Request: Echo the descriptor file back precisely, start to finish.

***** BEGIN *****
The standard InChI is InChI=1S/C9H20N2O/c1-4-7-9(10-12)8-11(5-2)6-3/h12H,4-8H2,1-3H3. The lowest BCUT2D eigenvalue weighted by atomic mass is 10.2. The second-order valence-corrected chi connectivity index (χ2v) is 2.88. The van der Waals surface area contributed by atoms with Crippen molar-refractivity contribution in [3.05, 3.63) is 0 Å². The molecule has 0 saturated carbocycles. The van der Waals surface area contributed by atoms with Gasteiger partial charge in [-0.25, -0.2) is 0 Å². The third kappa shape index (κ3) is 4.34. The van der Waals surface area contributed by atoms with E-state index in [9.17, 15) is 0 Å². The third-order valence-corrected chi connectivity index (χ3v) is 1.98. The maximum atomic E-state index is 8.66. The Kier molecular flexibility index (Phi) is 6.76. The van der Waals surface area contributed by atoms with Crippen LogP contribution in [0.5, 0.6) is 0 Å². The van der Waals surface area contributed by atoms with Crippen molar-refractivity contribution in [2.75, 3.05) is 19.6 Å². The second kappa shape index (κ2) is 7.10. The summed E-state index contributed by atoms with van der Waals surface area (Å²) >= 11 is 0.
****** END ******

The standard InChI is InChI=1S/C9H20N2O/c1-4-7-9(10-12)8-11(5-2)6-3/h12H,4-8H2,1-3H3. The lowest BCUT2D eigenvalue weighted by atomic mass is 10.2. The second-order valence-corrected chi connectivity index (χ2v) is 2.88. The van der Waals surface area contributed by atoms with Crippen molar-refractivity contribution in [3.05, 3.63) is 0 Å². The molecule has 0 saturated carbocycles. The van der Waals surface area contributed by atoms with Gasteiger partial charge in [-0.25, -0.2) is 0 Å². The third kappa shape index (κ3) is 4.34. The van der Waals surface area contributed by atoms with E-state index in [9.17, 15) is 0 Å². The third-order valence-corrected chi connectivity index (χ3v) is 1.98. The maximum atomic E-state index is 8.66. The Kier molecular flexibility index (Phi) is 6.76. The van der Waals surface area contributed by atoms with Crippen LogP contribution in [0.5, 0.6) is 0 Å². The van der Waals surface area contributed by atoms with Crippen molar-refractivity contribution in [2.75, 3.05) is 19.6 Å². The second kappa shape index (κ2) is 7.10. The summed E-state index contributed by atoms with van der Waals surface area (Å²) >= 11 is 0.